The NBA Trade Deadline is set for this Thursday, February 18. A number of Heat players have been featured in trade talks, such as Center Hassan Whiteside, Forward Luol Deng, Forward Jarnell Stokes, and Guard Beno Udrih. As a result, a major trade could change the outlook of this game along with the Heat franchise’s outlook on the rest of this season.

Deirdre Pearsall Profile

While you may leave the game, the affects the experience has on you can linger in a positive way for years to come. That can be said about 20 year old Deirdre Pearsall, currently a third-year public relations major at the University of Florida. As a soccer player growing up, Pearsall quickly showed that she was a gifted athlete and a natural fit on the soccer pitch. In the 8th grade, she began to play travel ball. Her freshman year of high school, Pearsall already found herself on the Women’s Varsity High School team. From that point, she got better. After playing on the Varsity team her sophomore year, Pearsall was named and acted as the Varsity team captain both Junior and Senior year. At the end of her senior year, she had a decision to make: Continue pursuing soccer as a college athlete, or focus on being a student and betting on her work in the classroom and not on the field.

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Sometimes, it’s best to go out on top.

 

Pearsall decided that the life of a collegiate athlete was not one she wanted to live while also trying to manage her academics, her job, and her overall development while at UF. As a PR major, Deirdre has shown initiative and a robust work ethic that has allowed her to graduate in August 2016, two semesters early. When asked what she looks forward to as a Public Relations professional, Pearsall said she loves the world of branding. Whether it’s building someone’s personal image, or helping them create a profile that appeals to the line of work they are going into, she loves having the ability to make tangible change in a a difficult field.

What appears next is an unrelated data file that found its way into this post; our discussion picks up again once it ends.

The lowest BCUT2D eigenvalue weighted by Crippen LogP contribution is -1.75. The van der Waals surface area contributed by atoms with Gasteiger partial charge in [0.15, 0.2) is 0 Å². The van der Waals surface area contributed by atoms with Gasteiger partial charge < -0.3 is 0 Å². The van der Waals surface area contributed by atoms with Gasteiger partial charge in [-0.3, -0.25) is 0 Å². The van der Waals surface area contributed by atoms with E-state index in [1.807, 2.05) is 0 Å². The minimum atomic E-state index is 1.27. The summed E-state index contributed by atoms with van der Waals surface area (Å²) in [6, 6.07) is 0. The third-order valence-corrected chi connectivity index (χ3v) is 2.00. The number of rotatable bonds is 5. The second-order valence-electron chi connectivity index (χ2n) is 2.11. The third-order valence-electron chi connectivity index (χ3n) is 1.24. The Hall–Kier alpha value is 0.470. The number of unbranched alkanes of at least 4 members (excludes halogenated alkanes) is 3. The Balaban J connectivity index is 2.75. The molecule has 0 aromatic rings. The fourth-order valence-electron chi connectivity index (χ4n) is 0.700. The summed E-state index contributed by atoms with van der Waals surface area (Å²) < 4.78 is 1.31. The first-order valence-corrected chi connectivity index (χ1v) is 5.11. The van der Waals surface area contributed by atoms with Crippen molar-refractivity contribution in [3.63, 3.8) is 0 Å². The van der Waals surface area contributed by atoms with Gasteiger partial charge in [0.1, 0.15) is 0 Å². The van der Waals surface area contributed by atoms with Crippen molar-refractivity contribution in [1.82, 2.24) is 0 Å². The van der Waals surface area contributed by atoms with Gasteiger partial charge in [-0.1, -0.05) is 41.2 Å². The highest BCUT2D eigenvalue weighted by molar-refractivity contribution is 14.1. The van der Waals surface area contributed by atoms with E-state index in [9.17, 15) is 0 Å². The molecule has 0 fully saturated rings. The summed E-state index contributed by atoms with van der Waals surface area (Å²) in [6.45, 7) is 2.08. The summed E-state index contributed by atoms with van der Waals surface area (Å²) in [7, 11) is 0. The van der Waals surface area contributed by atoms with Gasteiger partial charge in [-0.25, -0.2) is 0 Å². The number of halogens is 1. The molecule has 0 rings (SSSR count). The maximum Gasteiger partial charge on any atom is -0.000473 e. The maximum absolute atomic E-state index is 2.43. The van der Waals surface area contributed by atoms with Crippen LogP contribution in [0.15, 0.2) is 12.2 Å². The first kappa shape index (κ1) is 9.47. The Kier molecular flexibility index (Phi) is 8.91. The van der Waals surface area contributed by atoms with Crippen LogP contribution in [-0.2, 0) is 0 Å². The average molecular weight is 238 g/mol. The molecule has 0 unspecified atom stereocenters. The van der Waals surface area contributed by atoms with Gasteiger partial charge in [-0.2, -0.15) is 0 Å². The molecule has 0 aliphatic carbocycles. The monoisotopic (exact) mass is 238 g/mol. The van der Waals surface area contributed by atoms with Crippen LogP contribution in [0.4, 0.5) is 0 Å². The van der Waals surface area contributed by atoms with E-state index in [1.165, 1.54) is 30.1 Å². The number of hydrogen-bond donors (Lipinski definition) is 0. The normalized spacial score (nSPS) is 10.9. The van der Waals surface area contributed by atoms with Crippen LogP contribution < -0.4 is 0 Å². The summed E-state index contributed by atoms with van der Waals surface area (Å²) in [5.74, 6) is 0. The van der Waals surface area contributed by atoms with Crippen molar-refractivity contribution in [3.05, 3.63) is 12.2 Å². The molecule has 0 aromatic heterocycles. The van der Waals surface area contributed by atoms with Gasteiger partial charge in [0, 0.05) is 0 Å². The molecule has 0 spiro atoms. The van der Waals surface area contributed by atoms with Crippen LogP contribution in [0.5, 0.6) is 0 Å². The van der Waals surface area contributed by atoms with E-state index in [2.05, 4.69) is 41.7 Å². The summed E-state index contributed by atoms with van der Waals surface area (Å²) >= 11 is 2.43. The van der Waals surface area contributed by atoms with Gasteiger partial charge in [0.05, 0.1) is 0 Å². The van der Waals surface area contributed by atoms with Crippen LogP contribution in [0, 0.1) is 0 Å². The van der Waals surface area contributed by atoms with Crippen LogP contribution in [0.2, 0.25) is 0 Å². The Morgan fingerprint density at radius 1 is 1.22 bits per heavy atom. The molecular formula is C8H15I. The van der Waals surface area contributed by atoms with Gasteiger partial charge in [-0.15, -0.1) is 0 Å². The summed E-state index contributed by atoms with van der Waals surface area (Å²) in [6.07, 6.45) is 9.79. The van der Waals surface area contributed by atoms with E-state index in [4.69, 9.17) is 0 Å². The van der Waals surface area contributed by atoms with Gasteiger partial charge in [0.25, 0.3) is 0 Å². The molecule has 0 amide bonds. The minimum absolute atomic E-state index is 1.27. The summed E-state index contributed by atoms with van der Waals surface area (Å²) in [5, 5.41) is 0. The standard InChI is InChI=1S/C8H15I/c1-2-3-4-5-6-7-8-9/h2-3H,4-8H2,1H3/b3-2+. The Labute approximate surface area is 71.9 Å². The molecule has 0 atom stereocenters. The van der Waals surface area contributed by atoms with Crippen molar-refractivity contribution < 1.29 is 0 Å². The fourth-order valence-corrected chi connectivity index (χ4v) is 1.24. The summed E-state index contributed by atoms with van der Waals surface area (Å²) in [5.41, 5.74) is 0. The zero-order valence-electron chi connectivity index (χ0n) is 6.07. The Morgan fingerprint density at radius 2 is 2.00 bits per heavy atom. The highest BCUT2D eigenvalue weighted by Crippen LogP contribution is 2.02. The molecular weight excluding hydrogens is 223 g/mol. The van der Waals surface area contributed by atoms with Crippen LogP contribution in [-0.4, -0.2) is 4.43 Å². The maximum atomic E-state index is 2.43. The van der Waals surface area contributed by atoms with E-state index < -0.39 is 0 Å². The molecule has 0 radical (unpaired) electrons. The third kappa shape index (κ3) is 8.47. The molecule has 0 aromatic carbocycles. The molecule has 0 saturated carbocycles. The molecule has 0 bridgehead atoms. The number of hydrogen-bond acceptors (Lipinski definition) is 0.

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As Pearsall looks forward, she gains confidence from an internship she completed in the summer of 2015. While working for Orchid Island Events in North Carolina, she learned the ins and outs of event management that fit in perfectly with her minor in that field. After working for a few years, Pearsall believes that a graduate program, maybe even law school, could be a real option. As of now, she is ready to move on from the classroom and put her experiences and education to the test. All of the hours spent studying, working, and training have molded her into exactly the type of individual who could finish school early and never miss a beat.

1 TIMOTHY 4:12

“Don’t let anyone think less of you because you are young. Be an example to all believers in what you say, in the way you live, in your love, your faith, and your purity.”

RAFA BENITEZ: Race Against Time

It is the question on everyone’s lips at the moment. Ever since Real Madrid’s 0-4 defeat at the hands of a rampant F.C. Barcelona side, speculation over the future of the man at the helm has been incessant.

Was he ever the right man for the job? Can he truly get such a talented group of individuals to work as a cohesive unit and regularly produce the sort of football that saw them win an unprecedented tenth Champions League title under the tutelage of the universally adored Carlo Ancelotti?

The questions persist, but only time will have the answer. However, the clock is ticking, and while it may be to a tune that most Madridistas are used to, there may yet be an added casualty on this occasion.

As the managerial merry-go-round in Madrid continues to rear its ugly head, there is an air of dissatisfaction at the inevitability of what is to come for yet another manager in Madrid.